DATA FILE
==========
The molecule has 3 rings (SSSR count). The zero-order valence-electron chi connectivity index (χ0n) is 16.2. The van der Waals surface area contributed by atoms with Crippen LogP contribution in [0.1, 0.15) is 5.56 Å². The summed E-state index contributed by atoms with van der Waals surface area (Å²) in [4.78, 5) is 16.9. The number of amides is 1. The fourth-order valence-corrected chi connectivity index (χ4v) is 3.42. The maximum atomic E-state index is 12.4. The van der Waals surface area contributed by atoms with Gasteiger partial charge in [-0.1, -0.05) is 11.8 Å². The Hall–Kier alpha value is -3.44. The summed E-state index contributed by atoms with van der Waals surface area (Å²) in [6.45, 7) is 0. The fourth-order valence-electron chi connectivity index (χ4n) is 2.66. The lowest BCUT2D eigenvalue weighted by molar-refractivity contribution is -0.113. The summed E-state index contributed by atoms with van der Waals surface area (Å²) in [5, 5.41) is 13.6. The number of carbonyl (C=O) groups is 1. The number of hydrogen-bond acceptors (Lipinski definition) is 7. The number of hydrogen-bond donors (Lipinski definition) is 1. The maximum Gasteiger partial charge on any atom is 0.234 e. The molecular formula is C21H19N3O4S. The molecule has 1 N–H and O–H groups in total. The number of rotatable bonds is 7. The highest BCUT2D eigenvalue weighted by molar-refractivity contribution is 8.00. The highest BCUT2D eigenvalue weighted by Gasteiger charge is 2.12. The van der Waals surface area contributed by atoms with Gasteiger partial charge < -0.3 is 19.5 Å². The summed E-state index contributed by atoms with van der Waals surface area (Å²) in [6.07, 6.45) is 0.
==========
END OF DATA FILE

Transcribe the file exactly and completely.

The molecule has 3 rings (SSSR count). The zero-order valence-electron chi connectivity index (χ0n) is 16.2. The van der Waals surface area contributed by atoms with Crippen LogP contribution in [0.1, 0.15) is 5.56 Å². The summed E-state index contributed by atoms with van der Waals surface area (Å²) in [4.78, 5) is 16.9. The number of amides is 1. The fourth-order valence-corrected chi connectivity index (χ4v) is 3.42. The maximum atomic E-state index is 12.4. The van der Waals surface area contributed by atoms with Gasteiger partial charge in [-0.1, -0.05) is 11.8 Å². The Hall–Kier alpha value is -3.44. The summed E-state index contributed by atoms with van der Waals surface area (Å²) in [6.45, 7) is 0. The fourth-order valence-electron chi connectivity index (χ4n) is 2.66. The lowest BCUT2D eigenvalue weighted by molar-refractivity contribution is -0.113. The summed E-state index contributed by atoms with van der Waals surface area (Å²) in [5, 5.41) is 13.6. The number of carbonyl (C=O) groups is 1. The number of hydrogen-bond acceptors (Lipinski definition) is 7. The number of hydrogen-bond donors (Lipinski definition) is 1. The maximum Gasteiger partial charge on any atom is 0.234 e. The molecular formula is C21H19N3O4S. The molecule has 1 N–H and O–H groups in total. The number of rotatable bonds is 7. The highest BCUT2D eigenvalue weighted by molar-refractivity contribution is 8.00. The highest BCUT2D eigenvalue weighted by Gasteiger charge is 2.12. The van der Waals surface area contributed by atoms with Gasteiger partial charge < -0.3 is 19.5 Å². The summed E-state index contributed by atoms with van der Waals surface area (Å²) in [6.07, 6.45) is 0.